Treatment of Vulvar Pathology

- Ultra-potent topical steroid clobetasol 0.05% ointment for vulvar dermatological conditions including lichen sclerosis16

- Consider vulvar or vaginal biopsy for diagnosis of underlying condition

Surgical intervention

- Indicated for refractory cases

- For severe PVD, may consider vulvar vestibulectomy16


4. Clitorodynia/Clitoral Adhesions/Clitoral Phimosis

4.1 Etiology and Epidemiology

Clitoral phimosis occurs in 22-33% of women, resulting in clitorodynia, muted orgasm, aversion to touch, or anorgasmia.17 Risk factors for clitoral phimosis include history of sexual pain, yeast infection, lichen sclerosis, low testosterone, blunt perineal/genital trauma, urinary tract infection, and other sexual dysfunctions such as persistent genital arousal disorder.

4.2 Diagnosis

Physical exam demonstrates clitoral prepuce attached to the glans and should include investigation of pain or hyposensitivity. If seen, thick white lichenoid changes may be biopsied.

4.3 Treatment

Treatment includes aggressive management of lichen sclerosis with topical steroid clobetasol 0.05% ointment and traction to reduce phimosis. Surgical treatment includes local anesthetic followed by lysis of adhesion or surgical dorsal slit procedure.

5. Pelvic Floor Dysfunction (PFD)

5.1 Etiology and Epidemiology

Pelvic floor dysfunction is caused by overactive, non-relaxing pelvic floor muscles, leading to dyspareunia, pelvic pain/pressure, voiding dysfunction, incomplete bladder emptying, sensory urgency, urinary incontinence, constipation, and dyschezia.19 It occurs in 14-78% of women who present with chronic pelvic pain20 and often occurs with dyspareunia as well.21,22 An initial injury usually precipitates a cycle of muscle pain and tension, potentially resulting in tissue inflammation and nerve damage. Common precipitating injuries include infection, muscle overload (ie competitive athletes or bladder/bowel dysfunction), local trauma/injury (ie vaginal deliveries or pelvic floor surgery), nervous system disorders (ie hyperalgesia), and comorbid pain disorders (ie vulvodynia, irritable bowel syndrome, temporomandibular joint dysfunction, fibromyalgia).

5.2 Diagnosis

5.2.1 History

Pain due to PFD is often described as episodic with an aching, throbbing, heavy, or pressured sensation and aggravated by stress. Patient’s chief complaint often includes dyspareunia, changes in urinary urgency, frequency, and dysuria, suprapubic/abdominal pain, changes in bowel function (ie dyschezia, constipation, incomplete stool evacuation, bloating, splinting posterior vagina, anal digitation, and hematochezia), and worsening pain with extended sitting.23 Past medical history may include urinary hesitancy that temporarily improves with urethral dilation, but cystoscopy is negative for urethral stricture, recurrent UTIs, especially in times of stress, with negative cultures, hip issues, and history of competitive athletics. Onset of symptoms can be precipitated by vaginal delivery (especially with laceration or episiotomy), pelvic surgery, or history of emotional, physical, or sexual abuse.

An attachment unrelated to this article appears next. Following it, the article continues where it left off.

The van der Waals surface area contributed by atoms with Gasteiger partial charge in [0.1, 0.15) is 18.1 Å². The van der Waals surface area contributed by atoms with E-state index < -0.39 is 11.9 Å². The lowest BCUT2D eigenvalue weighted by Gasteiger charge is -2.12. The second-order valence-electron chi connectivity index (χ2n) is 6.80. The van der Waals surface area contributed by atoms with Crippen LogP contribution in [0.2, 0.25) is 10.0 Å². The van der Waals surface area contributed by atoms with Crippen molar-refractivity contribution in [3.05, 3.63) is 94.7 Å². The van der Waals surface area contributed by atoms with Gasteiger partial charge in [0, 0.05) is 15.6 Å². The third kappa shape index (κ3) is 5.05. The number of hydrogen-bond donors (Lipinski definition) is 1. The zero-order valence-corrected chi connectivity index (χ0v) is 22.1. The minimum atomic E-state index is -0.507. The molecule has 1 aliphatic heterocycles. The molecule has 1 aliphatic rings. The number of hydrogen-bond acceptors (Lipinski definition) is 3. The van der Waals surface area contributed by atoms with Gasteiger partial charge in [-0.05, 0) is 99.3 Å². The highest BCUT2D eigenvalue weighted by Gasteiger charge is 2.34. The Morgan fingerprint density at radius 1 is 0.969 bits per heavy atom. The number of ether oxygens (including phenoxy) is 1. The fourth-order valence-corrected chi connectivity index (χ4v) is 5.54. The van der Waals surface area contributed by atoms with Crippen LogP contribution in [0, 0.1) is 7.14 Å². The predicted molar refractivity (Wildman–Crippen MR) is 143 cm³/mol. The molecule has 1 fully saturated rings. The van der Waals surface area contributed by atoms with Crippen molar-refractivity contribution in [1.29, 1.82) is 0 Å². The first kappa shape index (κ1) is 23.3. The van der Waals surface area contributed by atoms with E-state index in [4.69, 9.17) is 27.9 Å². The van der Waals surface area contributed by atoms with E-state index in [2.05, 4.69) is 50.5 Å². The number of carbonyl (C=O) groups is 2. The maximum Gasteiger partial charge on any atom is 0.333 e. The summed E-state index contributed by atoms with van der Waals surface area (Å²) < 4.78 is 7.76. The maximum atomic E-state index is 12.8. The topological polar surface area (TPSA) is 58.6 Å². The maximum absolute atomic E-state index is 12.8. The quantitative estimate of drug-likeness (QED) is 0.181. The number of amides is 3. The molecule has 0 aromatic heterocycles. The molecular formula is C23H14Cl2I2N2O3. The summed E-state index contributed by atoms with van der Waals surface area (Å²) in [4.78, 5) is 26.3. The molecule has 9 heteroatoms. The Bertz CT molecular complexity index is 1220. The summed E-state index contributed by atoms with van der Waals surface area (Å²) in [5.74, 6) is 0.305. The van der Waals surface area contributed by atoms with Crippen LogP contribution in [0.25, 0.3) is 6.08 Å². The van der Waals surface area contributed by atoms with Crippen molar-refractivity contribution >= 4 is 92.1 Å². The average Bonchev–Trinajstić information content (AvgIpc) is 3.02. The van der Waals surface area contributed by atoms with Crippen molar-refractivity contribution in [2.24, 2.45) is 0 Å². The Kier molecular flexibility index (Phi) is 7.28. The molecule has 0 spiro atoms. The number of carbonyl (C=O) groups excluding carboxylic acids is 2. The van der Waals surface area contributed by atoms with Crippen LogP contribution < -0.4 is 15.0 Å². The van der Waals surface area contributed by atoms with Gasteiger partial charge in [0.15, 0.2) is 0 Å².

External physical exam may reveal lumbar lordosis, avoidance of sitting or sitting leaning to one side, pain on palpation of sacroiliac joint, and positive Fitzgerald’s test (pain with hip manipulation). Internal physical exam may reveal scars or incisions and one or more of the following indicating trigger points of pelvic floor muscles: palpable taut band, tender nodule in taut band, reproducible pain on palpation of tender nodule, or painful limit to stretch or full range of motion.20

5.3 Treatment

Treatment should be multidisciplinary with a focus on pelvic floor physical therapy and education.

Pelvic floor physical therapy

- Includes manual massage techniques, myofascial release, strain and counterstrain, joint mobilization, and trigger point massage for pain relief

- Thiele massage relaxes spastic pelvic floor muscles via application of digital pressure

- Effective in 59-80% of patients when appropriate physical therapy techniques are utilized

Trigger point/levator injections

- Local injections target tender myofascial trigger points and spastic pelvic floor

- Usually combination of local anesthetic (ie bupivacaine) and steroid (ie triamcinolone)

- Bupivacaine has longer myotoxicity risk and longer half-life

- Triamcinolone and other steroids target myalgia

- OnabotulinumtoxinA can be injected into spastic pelvic floor musculature to paralyze muscle (off-label use)24


- Intravaginal diazepam suppositories relax pelvic floor

- Relatively safe but prolonged half-life may result in accumulation of daily doses so may be more appropriate when administered as needed for physical therapy or intercourse25,26

- Other vaginal medications include ketamine and baclofen


- Off-label use for chronic refractory pelvic pain

- Thought to alleviate pelvic floor spasm by stimulating afferent nerve roots27

Other Conservative Treatments

- Includes cognitive behavioral therapy, relaxation and mindfulness therapy, and Transcutaneous Electrical Nerve Stimulation (TENS) units28


6. Interstitial Cystitis/Bladder Pain Syndrome (IC/BPS)

6.1 Etiology and Epidemiology29

IC/BPS is a syndrome characterized by patient-reported lower urinary tract symptoms in the absence of other causes of bladder pain. Patients report an unpleasant sensation such as pressure, discomfort, or pain perceived to be related to the urinary bladder and associated with lower urinary tract symptoms for longer than 6 weeks without infection or other causes.30 The exact etiology of IC/BPS is unclear with possible mechanisms including defective urothelial permeability, inflammatory/infectious events, and changes of the hypothalamic pituitary adrenal axis and stress response. Some IC/BPS patients present with systemic symptoms including anxiety, depression, and chronic pain syndromes including migraines, fibromyalgia, and irritable bowel syndrome.31,32